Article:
The objective of this study was to evaluate risk factors associated with eyeball loss and ambulatory vision loss on emergent examination of patients with ocular trauma. We reviewed the medical records of 1,875 patients hospitalized in a single tertiary referral center between January 2003 and December 2007. Emergent examinations included a history of trauma, elapsed time between injury and hospital arrival, visible intraocular tissues, and initial visual acuity (VA) using a penlight. The main outcome measures were ocular survival and ambulatory vision survival (>20/200) at 1 year after trauma using univariate and multivariate regression analysis. The ocular trauma scores were significantly higher in open globe injuries than in closed globe injuries (p eyeball loss. Elapsed time more than 12 hours and visible intraocular tissues were the significant risk factors associated with ambulatory vision loss. The most powerful predictor of eyeball loss and ambulatory vision loss was eyeball rupture. In closed globe injuries, there were no significant risk factors of eyeball loss, whereas initial vision less than LP and the presence of relative afferent pupillary defect were the significant risk factors associated with ambulatory vision loss. An initial VA less than LP using a penlight, a history of golf ball injury, and elapsed time more than 12 hours between ocular trauma and hospital arrival were associated with eyeball loss and ambulatory vision loss. Physicians should bear these factors in mind so that they can more effectively counsel patients with such injuries.

  5. Relationship between systemic hemodynamics and ambulatory blood pressure level are sex dependent.

    Science.gov (United States)

    Alfie, J; Waisman, G D; Galarza, C R; Magi, M I; Vasvari, F; Mayorga, L M; Cámera, M I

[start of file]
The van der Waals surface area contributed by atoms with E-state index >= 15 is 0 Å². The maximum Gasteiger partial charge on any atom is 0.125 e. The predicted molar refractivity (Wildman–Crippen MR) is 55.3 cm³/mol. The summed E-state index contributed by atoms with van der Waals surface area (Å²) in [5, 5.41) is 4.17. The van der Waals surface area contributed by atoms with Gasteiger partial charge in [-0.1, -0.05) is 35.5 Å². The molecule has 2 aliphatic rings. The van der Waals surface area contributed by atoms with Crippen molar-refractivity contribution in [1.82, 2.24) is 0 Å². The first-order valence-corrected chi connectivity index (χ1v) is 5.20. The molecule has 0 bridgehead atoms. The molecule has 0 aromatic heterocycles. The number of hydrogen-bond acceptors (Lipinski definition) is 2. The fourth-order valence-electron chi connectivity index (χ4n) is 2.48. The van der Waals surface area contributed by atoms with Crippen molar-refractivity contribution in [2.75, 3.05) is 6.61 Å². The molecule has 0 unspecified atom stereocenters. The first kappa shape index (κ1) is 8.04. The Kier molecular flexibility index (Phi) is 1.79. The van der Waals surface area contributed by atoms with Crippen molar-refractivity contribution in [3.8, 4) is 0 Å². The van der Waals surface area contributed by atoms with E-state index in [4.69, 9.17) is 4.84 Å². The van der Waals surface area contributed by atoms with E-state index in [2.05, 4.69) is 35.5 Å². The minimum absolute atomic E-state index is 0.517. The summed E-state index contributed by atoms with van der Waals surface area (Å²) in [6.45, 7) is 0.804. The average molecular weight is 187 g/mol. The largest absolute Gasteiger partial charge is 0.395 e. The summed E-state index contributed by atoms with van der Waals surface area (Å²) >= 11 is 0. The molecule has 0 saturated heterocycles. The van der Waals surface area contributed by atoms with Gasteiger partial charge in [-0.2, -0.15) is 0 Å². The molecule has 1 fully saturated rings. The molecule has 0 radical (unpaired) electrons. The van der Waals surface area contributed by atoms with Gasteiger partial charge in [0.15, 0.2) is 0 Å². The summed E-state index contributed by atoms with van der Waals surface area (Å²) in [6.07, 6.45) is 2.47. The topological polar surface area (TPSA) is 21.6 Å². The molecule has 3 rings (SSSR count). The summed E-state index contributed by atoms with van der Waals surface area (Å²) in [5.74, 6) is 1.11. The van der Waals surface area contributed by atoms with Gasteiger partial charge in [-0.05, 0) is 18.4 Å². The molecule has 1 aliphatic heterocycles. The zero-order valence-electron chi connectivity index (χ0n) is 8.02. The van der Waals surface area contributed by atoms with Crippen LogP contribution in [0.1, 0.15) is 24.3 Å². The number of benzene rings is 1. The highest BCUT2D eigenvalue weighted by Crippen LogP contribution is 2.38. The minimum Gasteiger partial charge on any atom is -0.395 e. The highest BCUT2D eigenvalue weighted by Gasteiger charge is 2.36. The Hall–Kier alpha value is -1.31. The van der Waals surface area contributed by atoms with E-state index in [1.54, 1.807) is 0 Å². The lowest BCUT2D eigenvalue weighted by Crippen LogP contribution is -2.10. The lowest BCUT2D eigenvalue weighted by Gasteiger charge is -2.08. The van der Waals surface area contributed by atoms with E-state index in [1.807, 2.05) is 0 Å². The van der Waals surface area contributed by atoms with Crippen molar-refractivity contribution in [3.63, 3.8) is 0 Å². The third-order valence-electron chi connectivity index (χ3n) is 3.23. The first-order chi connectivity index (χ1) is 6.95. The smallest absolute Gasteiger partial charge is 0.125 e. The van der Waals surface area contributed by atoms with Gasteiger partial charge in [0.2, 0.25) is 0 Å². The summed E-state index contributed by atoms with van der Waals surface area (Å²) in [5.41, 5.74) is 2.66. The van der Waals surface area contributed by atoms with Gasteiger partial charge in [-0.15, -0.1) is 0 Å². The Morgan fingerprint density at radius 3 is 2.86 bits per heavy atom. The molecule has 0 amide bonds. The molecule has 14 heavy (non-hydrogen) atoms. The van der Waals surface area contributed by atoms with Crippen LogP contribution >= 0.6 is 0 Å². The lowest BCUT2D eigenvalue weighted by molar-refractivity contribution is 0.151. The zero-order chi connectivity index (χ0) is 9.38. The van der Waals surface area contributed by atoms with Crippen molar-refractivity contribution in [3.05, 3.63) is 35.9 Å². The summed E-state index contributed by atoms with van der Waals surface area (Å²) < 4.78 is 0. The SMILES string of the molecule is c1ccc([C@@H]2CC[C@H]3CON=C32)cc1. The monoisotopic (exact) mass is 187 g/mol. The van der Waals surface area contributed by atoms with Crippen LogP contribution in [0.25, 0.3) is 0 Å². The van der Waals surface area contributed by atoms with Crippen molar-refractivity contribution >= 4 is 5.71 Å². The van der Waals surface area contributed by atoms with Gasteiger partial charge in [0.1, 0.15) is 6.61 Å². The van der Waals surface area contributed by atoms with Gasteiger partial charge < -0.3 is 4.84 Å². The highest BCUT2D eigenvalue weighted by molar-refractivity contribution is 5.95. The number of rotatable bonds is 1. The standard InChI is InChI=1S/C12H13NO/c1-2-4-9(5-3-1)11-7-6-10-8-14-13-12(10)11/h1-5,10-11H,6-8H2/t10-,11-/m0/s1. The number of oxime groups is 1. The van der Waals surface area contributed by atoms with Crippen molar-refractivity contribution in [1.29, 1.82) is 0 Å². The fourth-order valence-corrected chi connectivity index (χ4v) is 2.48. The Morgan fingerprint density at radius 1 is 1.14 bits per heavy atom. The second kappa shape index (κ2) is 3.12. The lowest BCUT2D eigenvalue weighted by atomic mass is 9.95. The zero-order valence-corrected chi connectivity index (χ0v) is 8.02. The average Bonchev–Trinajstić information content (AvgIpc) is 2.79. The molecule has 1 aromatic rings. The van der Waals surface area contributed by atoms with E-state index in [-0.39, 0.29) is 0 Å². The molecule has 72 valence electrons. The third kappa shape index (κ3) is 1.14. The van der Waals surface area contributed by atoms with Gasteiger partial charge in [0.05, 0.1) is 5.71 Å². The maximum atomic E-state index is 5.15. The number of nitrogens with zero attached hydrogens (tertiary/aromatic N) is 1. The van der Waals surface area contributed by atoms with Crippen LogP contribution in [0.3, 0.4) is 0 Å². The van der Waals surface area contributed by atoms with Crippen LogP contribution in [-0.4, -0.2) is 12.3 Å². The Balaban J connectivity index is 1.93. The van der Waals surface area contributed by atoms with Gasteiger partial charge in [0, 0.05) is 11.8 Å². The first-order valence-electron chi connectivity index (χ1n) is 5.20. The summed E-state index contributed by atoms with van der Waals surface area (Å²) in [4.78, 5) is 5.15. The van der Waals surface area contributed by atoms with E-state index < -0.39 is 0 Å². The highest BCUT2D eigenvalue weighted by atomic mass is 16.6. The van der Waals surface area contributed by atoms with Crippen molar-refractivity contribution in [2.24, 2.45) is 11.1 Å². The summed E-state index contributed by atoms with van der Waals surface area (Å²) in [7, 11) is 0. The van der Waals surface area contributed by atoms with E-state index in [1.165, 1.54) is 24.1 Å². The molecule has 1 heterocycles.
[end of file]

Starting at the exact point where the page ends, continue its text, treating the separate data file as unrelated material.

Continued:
1995-12-01

    Sex-related differences in systemic hemodynamics were analyzed by means of cardiac index and systemic vascular resistance according to the level of daytime ambulatory blood pressure. In addition, we assessed the relations between ambulatory blood pressure measurements and systemic hemodynamics in male and female patients. We prospectively included 52 women and 53 men referred to our unit for evaluation of arterial hypertension. Women and men were grouped according to the level of daytime mean arterial pressure: or = 110 mm Hg. Patients underwent noninvasive evaluation of resting hemodynamics (impedance cardiography) and 24-hour ambulatory blood pressure monitoring. Compared with women men with lower daytime blood pressure had a 12% higher systemic vascular resistance index (P = NS) and a 14% lower cardiac index (P < .02), whereas men with higher daytime blood pressure had a 25% higher vascular resistance (P < .003) and a 21% lower cardiac index (P < .0004). Furthermore, in men systemic vascular resistance correlated positively with both daytime and nighttime systolic and diastolic blood pressures, whereas cardiac index correlated negatively only with daytime diastolic blood pressure. In contrast, women did not exhibit any significant correlation between hemodynamic parameters and ambulatory blood pressure measurements. In conclusion, sex-related differences in systemic hemodynamics were more pronounced in the group with higher daytime hypertension. The relations between systemic hemodynamics and ambulatory blood pressure level depended on the sex of the patient. In men a progressive circulatory impairment underlies the increasing level of ambulatory blood pressure, but this was not observed in women.